One of the biggest questions asked was why I felt the need to do the raw food diet. For those of you who think it is the most strange, absurd decision anyone could make, for someone who was battling an eating disorder, it might make “a lot of sense.” It all depends on perspective, what is important to us, and who we are as people. Nutrition happens to be important to me. It has always been a large focus in my life, probably because I had a focus on health as a runner since the age of five. Since my obsession with weight had escalated (to the point where I felt mostly food and weight mattered in making me a better runner) I went into the raw food diet thinking it would help my relationship with food, not hurt it.
I hadn’t intended to start the raw food diet. I felt it wasn’t ideal for runners, that I wouldn’t get enough protein, that I would somehow become deficient and injured. But as I kept researching the raw food diet for my college research project (we could choose any topic), I found it scarier and scarier to eat cooked food (ignorance is bliss).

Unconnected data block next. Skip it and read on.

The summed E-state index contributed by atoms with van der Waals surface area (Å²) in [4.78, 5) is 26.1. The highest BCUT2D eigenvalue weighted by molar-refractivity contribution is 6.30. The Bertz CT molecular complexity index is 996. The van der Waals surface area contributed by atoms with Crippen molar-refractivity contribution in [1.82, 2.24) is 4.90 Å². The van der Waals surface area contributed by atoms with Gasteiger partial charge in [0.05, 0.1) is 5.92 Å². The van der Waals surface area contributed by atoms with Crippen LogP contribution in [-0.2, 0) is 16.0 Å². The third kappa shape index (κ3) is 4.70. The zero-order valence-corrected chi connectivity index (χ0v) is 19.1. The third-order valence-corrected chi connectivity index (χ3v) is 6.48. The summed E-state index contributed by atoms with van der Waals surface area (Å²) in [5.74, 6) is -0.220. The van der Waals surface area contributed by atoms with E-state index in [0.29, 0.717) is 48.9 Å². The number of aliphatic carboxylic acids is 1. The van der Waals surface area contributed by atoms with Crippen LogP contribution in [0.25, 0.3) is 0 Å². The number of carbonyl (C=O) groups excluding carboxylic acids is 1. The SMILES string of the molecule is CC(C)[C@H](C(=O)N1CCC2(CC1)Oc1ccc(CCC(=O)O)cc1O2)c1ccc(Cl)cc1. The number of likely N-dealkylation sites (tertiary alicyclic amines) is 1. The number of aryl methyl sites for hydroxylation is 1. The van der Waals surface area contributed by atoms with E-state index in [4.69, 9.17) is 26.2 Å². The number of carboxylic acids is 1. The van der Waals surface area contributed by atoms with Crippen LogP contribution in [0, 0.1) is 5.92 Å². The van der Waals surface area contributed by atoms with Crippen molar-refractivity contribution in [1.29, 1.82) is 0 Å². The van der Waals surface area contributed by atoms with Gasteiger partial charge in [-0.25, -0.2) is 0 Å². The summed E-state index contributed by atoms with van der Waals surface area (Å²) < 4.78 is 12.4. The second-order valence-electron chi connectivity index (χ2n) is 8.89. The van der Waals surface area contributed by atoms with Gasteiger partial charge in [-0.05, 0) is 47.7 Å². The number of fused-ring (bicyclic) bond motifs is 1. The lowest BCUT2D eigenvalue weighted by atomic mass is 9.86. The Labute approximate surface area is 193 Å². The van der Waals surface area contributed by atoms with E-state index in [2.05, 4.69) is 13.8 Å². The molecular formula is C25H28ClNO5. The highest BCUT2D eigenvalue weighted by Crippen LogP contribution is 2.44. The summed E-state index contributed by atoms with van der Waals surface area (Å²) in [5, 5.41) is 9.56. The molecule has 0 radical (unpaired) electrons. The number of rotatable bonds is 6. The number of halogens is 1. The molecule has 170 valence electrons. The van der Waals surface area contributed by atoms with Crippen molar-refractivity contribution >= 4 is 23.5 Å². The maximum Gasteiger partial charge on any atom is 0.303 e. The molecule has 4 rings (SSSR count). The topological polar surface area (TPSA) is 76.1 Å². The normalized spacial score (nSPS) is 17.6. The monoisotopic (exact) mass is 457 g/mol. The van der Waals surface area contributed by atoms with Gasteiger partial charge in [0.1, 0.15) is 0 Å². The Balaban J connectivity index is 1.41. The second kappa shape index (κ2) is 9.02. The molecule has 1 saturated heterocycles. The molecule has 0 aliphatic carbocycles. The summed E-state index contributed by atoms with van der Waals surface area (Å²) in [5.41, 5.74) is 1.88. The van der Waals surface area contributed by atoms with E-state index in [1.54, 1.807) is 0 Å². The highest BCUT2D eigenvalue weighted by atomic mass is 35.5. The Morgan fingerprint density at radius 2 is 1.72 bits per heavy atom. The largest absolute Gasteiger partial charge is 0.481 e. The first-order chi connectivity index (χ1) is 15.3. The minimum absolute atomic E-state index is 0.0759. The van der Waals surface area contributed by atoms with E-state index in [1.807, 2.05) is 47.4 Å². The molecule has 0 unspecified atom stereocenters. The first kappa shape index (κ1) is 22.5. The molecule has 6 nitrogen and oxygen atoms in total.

My doubts about raw food began to vanish. Maybe this was the way to eat. I didn’t know how I could go on eating what I was used to eating, because now I had all these other ideas in my head. Raw food had become some sort of “lifesaver.” I could lose weight while eating as much raw food as I want? I could finally have an excuse to give up the meat and run okay, if not better? I could give a “good” excuse and reasoning for only wanting the lowest-calorie foods and have the confidence to know I wouldn’t be deficient in minerals (according to the raw food gurus)?
It was a dream come-true. I didn’t have to seem weird or strange anymore for limiting how much I ate. I could mask insecurities around food with the raw food diet. To admit that maybe I did have a problem with food would be embarrassing, I thought. Raw food seemed to make my strange habits and obsession with healthy food more “acceptable.”
With raw food, I thought I could eat until I was full at last. I wanted to have an excuse to eat the safest, lowest-calorie foods without looking ridiculous. I thought I could never go back to cooked food after what I had learned about it. And all of this only set me up for a rollercoaster of different diets, for a realization that I my odd relationship with food was called an eating disorder, that I definitely had something more to fix than food itself.